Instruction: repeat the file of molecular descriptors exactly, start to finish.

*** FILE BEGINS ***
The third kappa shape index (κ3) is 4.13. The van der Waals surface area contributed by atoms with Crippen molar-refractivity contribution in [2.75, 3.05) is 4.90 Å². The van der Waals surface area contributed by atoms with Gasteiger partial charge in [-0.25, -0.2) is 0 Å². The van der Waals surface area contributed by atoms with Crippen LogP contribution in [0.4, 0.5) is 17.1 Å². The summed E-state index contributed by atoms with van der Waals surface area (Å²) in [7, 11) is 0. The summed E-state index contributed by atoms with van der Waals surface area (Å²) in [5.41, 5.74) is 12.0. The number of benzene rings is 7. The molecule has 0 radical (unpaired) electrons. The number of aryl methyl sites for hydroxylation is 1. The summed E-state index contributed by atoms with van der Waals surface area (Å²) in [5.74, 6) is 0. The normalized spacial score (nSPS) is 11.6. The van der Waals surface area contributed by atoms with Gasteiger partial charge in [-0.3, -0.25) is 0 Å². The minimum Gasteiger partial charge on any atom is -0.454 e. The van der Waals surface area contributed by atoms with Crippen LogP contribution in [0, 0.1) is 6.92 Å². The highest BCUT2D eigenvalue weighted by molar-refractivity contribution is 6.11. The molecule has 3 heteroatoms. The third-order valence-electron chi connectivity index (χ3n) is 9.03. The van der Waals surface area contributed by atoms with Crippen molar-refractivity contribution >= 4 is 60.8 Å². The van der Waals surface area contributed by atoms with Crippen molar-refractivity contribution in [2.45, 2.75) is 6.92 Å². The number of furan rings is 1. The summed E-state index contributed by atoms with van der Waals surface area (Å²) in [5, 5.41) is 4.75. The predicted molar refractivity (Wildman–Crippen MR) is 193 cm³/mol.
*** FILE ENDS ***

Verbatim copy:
The third kappa shape index (κ3) is 4.13. The van der Waals surface area contributed by atoms with Crippen molar-refractivity contribution in [2.75, 3.05) is 4.90 Å². The van der Waals surface area contributed by atoms with Gasteiger partial charge in [-0.25, -0.2) is 0 Å². The van der Waals surface area contributed by atoms with Crippen LogP contribution in [0.4, 0.5) is 17.1 Å². The summed E-state index contributed by atoms with van der Waals surface area (Å²) in [7, 11) is 0. The summed E-state index contributed by atoms with van der Waals surface area (Å²) in [5.41, 5.74) is 12.0. The number of benzene rings is 7. The molecule has 0 radical (unpaired) electrons. The number of aryl methyl sites for hydroxylation is 1. The summed E-state index contributed by atoms with van der Waals surface area (Å²) in [5.74, 6) is 0. The normalized spacial score (nSPS) is 11.6. The van der Waals surface area contributed by atoms with Gasteiger partial charge in [-0.3, -0.25) is 0 Å². The minimum Gasteiger partial charge on any atom is -0.454 e. The van der Waals surface area contributed by atoms with Crippen LogP contribution in [0, 0.1) is 6.92 Å². The highest BCUT2D eigenvalue weighted by molar-refractivity contribution is 6.11. The molecule has 3 heteroatoms. The third-order valence-electron chi connectivity index (χ3n) is 9.03. The van der Waals surface area contributed by atoms with Crippen molar-refractivity contribution >= 4 is 60.8 Å². The van der Waals surface area contributed by atoms with Crippen molar-refractivity contribution in [2.45, 2.75) is 6.92 Å². The number of furan rings is 1. The summed E-state index contributed by atoms with van der Waals surface area (Å²) in [5, 5.41) is 4.75. The predicted molar refractivity (Wildman–Crippen MR) is 193 cm³/mol.